Why this Chelsea striker is the exception to the rule

When a footballer retires, it seems their career options are extremely limited. Being a pundit or a manager seems to be the only options available to those hanging up their boots.

The quality of these former players, swapping boots and shin pads for clipboards and whistles, differs greatly. We can go from the young managers embracing their role and flourishing, such as Garry Monk at Swansea to the quite frankly bizarre and embarrassing – look no further than Edgar Davids at Barnet.

The majority of former players moving to the technical area start at the top, their reputation goes before them, ensuring them the pick of the jobs without any real experience or knowledge behind them. This can go right, as seen at Swansea, or you can see the catastrophes that players such as Paul Ince have presided over.

But in Derbyshire, in League Two, a two-time Premier League golden boot winner is plying his trade. Jimmy Floyd Hasselbaink, once one of the most expensive and highly rated strikers in world football, is doing his apprenticeship at Burton Albion.

When his appointment was announced back in November, it was met with not only sheer shock, but a degree of scepticism. The infamous spell his former Netherlands team-mate Davids had at Barnet had undoubtedly tarnished the idea of a former great going to the lowly level of League Two.

A publicity stunt to increase the crowds?

Burton had got themselves in a position to push themselves into League One, how would the former Chelsea and Atletico Madrid man deal with the harsh reality of Fourth Tier football?

Hasselbaink had already had a rather inconspicuous start to his coaching career with a year at Belgian outfit Royal Antwerp. But his move to English football was still seen as a real shock. However, the Dutchman has taken to his role manfully, winning 15 of his 25 matches, leaving The Brewers on the cusp of promotion.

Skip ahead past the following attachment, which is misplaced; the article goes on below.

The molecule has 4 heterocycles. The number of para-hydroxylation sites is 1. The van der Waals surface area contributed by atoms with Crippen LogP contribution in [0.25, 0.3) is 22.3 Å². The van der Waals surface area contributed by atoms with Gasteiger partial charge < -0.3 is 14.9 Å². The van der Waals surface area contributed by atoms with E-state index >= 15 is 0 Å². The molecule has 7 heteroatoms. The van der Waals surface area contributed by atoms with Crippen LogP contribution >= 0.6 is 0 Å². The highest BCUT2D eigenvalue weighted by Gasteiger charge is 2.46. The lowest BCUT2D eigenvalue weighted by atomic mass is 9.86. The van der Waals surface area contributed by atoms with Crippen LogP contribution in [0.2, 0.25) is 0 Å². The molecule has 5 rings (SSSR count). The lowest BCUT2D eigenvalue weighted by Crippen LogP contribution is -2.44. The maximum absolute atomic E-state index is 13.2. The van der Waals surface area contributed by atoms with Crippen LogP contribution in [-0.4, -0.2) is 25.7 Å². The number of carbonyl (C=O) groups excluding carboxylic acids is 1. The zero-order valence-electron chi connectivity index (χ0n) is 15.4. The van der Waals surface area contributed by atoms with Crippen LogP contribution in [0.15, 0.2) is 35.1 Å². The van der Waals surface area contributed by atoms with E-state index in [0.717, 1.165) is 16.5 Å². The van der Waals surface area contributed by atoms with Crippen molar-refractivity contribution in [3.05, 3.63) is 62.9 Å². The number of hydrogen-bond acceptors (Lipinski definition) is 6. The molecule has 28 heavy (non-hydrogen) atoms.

It is refreshing to see a player, who achieved so much in the game, willing to take a job away from the riches of elite football. He has got his hands dirty and is on the precipice of a real achievement with Albion.

He talks passionately about the club he is leading; showing no signs none of entitlement that may come with the successes of his playing career. When he is interviewed, it is obvious his hiring was not one taking cynically; it was taken with the club’s future in mind.

When he was asked why he took the job at lowly Burton his answer was simple; “Because I want to. As a player, I had to come from far. I had to graft. I don’t mind grafting but I don’t see this as grafting, I see this as a good opportunity. You can go to League One or the Championship and they don’t have as good a job as I have.”

He has adapted to life in League Two like he has always been there, he has seen the opportunity of managing a club for the fantastic one that it is. His life in League Two may be ending soon, but his attitude and desire at this level should not be forgotten.

It is hoped many more starting their career on the footballing ladder will have the same grounded passion for the game as Jimmy does.

As he continues what looks like it could be a successful coaching career, he will always be able to look back at his real life apprenticeship at the Pirelli Stadium.